Exposure is always the primary cause of transmission in any condition that involves pathogenic transmission – and the logic behind this pattern makes sense: if you are not exposed to the virus at all, then you cannot get infected by the virus coming from another person.
Unfortunately, while this may be perceived as an ideal solution to such a problem, there are instances wherein exposure is inevitable, particularly in the case of healthcare workers constantly exposed to bodily fluids from random patients – all of which may or may not have an infection. In cases with an increased risk of exposure to accidental needle-prick injury, the disease risk is likewise increased. As such, healthcare workers are typically advised to take the necessary vaccinations for preventable conditions to mitigate this level of risk somehow, albeit this might not be applicable in the case of hepatitis C infections due to the nature of the infection – but more on that later.
The use of recreational drugs has always been frowned upon by a more significant part of the public, and this is not only due to the use of illegal narcotics that are not allowed by the law in the first place. The use of illicit drugs, particularly those that require an intravenous administration or through injections, is likewise a significant risk factor for hepatitis C infections as these activities typically involve the sharing of syringes during consumption. In cases where you are unaware of the status of the person you are sharing a needle with, this risk skyrockets further.
Similar to how sharing needles is a significant risk factor for hepatitis C infections, receiving tattoos, a.k.a. tiny needle machines used repeatedly for every customer that comes into the shop, is likewise a risk factor for transmitting the pathogen. However, this is particularly significant in areas where sanitary measures are not typically employed, and the needles are not regularly sterilized. If you are planning to get your first, or perhaps, the next of many tattoos, ensure that the place you are going to is trusted by many and is, most importantly, clean and safe.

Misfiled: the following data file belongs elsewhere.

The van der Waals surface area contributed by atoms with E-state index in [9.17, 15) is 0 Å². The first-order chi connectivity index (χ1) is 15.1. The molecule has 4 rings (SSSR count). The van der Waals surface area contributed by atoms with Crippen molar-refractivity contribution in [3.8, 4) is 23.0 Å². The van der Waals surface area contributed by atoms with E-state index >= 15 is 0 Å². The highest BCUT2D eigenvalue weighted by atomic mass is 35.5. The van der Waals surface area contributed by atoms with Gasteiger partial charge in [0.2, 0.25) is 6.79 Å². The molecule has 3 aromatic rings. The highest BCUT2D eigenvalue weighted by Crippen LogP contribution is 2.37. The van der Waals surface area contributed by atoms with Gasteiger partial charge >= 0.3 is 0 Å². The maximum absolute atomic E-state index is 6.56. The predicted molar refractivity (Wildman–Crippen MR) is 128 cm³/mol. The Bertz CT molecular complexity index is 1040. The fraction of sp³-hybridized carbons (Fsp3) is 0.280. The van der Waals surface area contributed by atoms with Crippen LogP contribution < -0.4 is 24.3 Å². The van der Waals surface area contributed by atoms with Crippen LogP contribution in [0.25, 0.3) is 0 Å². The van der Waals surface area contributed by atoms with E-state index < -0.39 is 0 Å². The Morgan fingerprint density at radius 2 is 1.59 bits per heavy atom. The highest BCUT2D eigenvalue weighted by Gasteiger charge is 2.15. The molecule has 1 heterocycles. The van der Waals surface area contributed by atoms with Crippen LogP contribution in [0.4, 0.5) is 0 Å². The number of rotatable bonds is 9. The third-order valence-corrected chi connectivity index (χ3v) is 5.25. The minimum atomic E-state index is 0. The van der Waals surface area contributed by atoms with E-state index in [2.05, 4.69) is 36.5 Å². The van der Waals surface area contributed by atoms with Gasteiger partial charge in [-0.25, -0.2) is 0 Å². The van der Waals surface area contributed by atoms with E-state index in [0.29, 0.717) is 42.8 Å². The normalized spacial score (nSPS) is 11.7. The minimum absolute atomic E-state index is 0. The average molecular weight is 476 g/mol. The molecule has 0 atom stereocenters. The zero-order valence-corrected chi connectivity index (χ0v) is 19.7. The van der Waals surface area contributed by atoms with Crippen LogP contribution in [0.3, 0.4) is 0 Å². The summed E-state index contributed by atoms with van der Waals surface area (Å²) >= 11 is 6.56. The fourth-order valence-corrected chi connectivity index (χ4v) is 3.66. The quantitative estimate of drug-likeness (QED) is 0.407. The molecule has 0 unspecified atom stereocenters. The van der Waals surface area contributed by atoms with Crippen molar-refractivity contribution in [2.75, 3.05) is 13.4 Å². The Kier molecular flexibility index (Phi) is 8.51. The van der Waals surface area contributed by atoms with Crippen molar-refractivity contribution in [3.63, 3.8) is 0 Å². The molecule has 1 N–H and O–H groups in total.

Blood banks typically have safety measures to ensure that the blood being stored and transfused to other patients in need is clean and safe. However, it is always essential to ensure that the blood you are receiving comes from a trustworthy and certified blood bank and that you are not receiving contaminated blood from an infected patient. No matter how unlikely, the chance of such an incident happening is still a possibility and should therefore be considered as such.
About the previous point, the proper screening of blood samples is necessary to ensure that no pathogens are contained within the samples that other patients have donated. However, before 1987, testing for hepatitis C infections before donating blood samples was not considered a requirement in blood banks and hospitals – resulting in a massive spike of hepatitis C cases for blood transfusion recipients pre-1987. If you or anyone you know has received clotting factor concentrates before 1987, perhaps it might be better to check yourself or themselves for a potential dormant hepatitis C infection.
Still, in line with accidental exposure to infected blood samples, patients receiving hemodialysis treatments typically use a limited number of hemodialysis machines. With this in mind, it is apparent that the risk of contracting an infection from sharing this parenteral equipment is increased from the concept of sharing machines that circulate blood samples alone.
The transmission of a pathogen from an infected mother to their fetus or baby is a known transmission pathway for many infections, particularly in the context of sexually transmitted diseases. In the case of hepatitis C infections, the same concept is valid and may cause the transmission to the baby if the mother is diagnosed with an active hepatitis C infection prior to or during labor due to the transfer of blood and nutrients that occur while the baby is still in the mother’s womb.
Individuals born between 1945 and 1965, or in more colloquial terms, baby boomers, are at a higher risk for having a hepatitis C infection, which, in most cases, is typically undiagnosed until its first manifestation or severe complication. According to the Centers for Disease Control and Prevention, there is no outright explanation as to why people born within this period are at an increased risk for the infection, but some experts attribute this risk factor to the sudden increase of hepatitis C cases between 1960 to 1980 – which is the period wherein baby boomers are more likely to have been exposed to the virus, most likely through recreational drug use (increased incidence as well).
Hepatitis C infections are typically transmitted through parenteral means. However, the Centers for Disease Control and Prevention has found that there is likewise a low incidence of cases that were caused by sexual activity, particularly in the case of men having sex with other men (MSM). The sexual transmission of hepatitis C is considered a low-risk means due to the poor efficiency of pathogenic transfer, but it remains a possible transmission pathway that both infected and healthy people should watch out for before engaging in any sexual activities.